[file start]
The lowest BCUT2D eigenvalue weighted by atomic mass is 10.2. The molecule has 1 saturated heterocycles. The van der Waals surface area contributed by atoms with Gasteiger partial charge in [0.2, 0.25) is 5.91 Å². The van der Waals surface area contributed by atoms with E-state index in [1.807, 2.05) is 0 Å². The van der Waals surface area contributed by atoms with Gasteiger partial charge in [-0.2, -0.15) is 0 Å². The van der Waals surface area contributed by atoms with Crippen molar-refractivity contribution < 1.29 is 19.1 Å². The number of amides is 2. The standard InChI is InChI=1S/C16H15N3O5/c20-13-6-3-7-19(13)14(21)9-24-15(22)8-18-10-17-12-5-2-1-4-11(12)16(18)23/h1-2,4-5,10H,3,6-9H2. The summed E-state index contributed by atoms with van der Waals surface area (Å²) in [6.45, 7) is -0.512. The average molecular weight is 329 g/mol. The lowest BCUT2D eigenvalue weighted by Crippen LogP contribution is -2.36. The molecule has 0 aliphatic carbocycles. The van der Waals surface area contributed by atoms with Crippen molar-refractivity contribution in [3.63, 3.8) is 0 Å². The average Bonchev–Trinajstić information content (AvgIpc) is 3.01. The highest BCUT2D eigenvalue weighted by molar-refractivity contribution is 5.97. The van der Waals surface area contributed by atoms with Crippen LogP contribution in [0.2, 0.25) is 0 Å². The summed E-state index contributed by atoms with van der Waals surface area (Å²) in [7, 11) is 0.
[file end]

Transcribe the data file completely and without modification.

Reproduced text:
The lowest BCUT2D eigenvalue weighted by atomic mass is 10.2. The molecule has 1 saturated heterocycles. The van der Waals surface area contributed by atoms with Gasteiger partial charge in [0.2, 0.25) is 5.91 Å². The van der Waals surface area contributed by atoms with E-state index in [1.807, 2.05) is 0 Å². The van der Waals surface area contributed by atoms with Gasteiger partial charge in [-0.2, -0.15) is 0 Å². The van der Waals surface area contributed by atoms with Crippen molar-refractivity contribution < 1.29 is 19.1 Å². The number of amides is 2. The standard InChI is InChI=1S/C16H15N3O5/c20-13-6-3-7-19(13)14(21)9-24-15(22)8-18-10-17-12-5-2-1-4-11(12)16(18)23/h1-2,4-5,10H,3,6-9H2. The summed E-state index contributed by atoms with van der Waals surface area (Å²) in [6.45, 7) is -0.512. The average molecular weight is 329 g/mol. The lowest BCUT2D eigenvalue weighted by Crippen LogP contribution is -2.36. The molecule has 0 aliphatic carbocycles. The van der Waals surface area contributed by atoms with Crippen molar-refractivity contribution in [3.63, 3.8) is 0 Å². The average Bonchev–Trinajstić information content (AvgIpc) is 3.01. The highest BCUT2D eigenvalue weighted by molar-refractivity contribution is 5.97. The van der Waals surface area contributed by atoms with Crippen LogP contribution in [0.2, 0.25) is 0 Å². The summed E-state index contributed by atoms with van der Waals surface area (Å²) in [7, 11) is 0.